By Vittoria Casanova
We tend to consider old age something far away from us that’ll happen in a remote future. Surely, it’s not appealing to think about our bodies and mind ageing, turning weak and sick — although the alternative doesn’t sound much better (see design & death).
In the past year, we’ve seen a trend of solutions addressing our ageing population. This is likely inspired by the knowledge that it’s going to rapidly increase over the next few years. The World Health Organization estimates that between 2015 and 2050, the proportion of the world’s population over 60 will nearly double from 12% to 22% and is expected to total at around two billion!
That’s a lot of old people who are living longer, healthier and richer — and this longevity will require new thinking.
In Japan, one of the oldest countries in the world where more than a quarter of the population are over 65, there are more adult diapers sold than baby diapers. But it’s not all bad. A longer life can bring more opportunities, not just for elderly people and their families, but also for society as a whole.
The current and future 65+ generation has a higher lifestyle standard and, for many, more favourable resources at hand. Such as a lot of free time and a lot of capital. This means they’ll require not just functional but also beautiful, high-tech and user-friendly products and services.
“WE SHOULD SHIFT THE NARRATIVE FROM AGEING AS AN UNSEXY PROBLEM TO AN OPPORTUNITY FOR MORE INCLUSIVE NORMALITY: THE ETERNAL YOUTH”
From a design perspective, this means not seeing the elderly as high-maintenance users with specific needs. Instead, we should shift the narrative from ageing as an unsexy problem to an opportunity for more inclusive normality: the eternal youth.
As per Antonio Scarponi’s Domus article:
“In a reversed world like ours, where old people outnumber children, the design paradigm is shifting from macro to micro, city to spoon, welfare state to DIY. Design is carving a new role for itself, to face a socially scaled economy where marketing comes before politics. The necessities of a society — faced with a steadily growing proportion of old people and the increasing difficulty of caring for them — have prompted a transformation from the welfare state to a market opportunity. The system that defines the whole built environment is being redesigned to a minimum, new cognitive and psychomotory standard to habilitate and render self-sufficient as many people as possible.”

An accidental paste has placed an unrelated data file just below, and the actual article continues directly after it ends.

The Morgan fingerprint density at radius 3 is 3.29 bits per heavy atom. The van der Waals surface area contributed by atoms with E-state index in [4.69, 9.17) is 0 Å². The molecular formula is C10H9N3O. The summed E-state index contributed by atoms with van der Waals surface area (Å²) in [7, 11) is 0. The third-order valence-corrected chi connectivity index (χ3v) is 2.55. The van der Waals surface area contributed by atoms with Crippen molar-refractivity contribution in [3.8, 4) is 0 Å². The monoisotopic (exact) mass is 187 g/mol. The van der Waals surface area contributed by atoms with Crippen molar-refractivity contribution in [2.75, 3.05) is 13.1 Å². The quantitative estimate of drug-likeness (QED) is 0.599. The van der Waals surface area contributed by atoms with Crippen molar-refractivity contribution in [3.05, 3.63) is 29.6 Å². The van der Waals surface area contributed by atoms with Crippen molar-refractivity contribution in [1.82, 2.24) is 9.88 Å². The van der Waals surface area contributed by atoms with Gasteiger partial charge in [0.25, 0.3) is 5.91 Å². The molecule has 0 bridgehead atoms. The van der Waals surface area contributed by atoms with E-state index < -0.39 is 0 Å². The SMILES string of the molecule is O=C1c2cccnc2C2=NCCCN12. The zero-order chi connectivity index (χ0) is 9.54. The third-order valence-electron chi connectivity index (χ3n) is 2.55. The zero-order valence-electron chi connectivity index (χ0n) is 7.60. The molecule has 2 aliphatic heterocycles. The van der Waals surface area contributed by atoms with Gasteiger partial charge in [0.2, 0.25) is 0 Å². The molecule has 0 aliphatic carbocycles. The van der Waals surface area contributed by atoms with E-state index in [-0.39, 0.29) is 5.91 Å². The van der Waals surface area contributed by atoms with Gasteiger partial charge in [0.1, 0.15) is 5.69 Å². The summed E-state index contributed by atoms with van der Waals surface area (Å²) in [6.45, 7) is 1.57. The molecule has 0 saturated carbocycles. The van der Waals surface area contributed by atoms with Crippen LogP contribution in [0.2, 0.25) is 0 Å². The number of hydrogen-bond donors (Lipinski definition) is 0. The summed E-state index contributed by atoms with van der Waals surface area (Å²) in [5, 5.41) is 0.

Despite our awareness of the increasing number and the large market value of the silver economy — approximately seven trillion USD per year — the current state of the world is still designed against the elderly. Just take a look at the font size on labels or medicine instructions, for example.
When objects are precisely designed for seniors, the function is far more obvious than the form. The disability of the person is spelt out in a way that can be discriminatory and undignified for the end-user. The medical walker is another classic example.
With the words of Don Norman, the 83-year-old author of the industry bible Design of Everyday Things and a former Apple VP: “When companies do design things specifically for the elderly, they tend to be ugly devices that shout out to the world ‘I’m old and can’t function!’ We can do better. With so many of us needing better devices, why are so many things still designed in ways that defeat our ability to function? To save a few cents in manufacturing and in a misplaced desire to be trendy. Then there’s the aesthetic problem. When products are developed for the elderly, they tend to be ugly and an unwanted signal of fragility”.
But there’s hope! Let’s wrap-up with a few positive examples of promising designs for the elderly (and your future self) rethinking mobility and transportation; caregiving and wellbeing; housing and livable communities in a more functional, stylish and accessible way.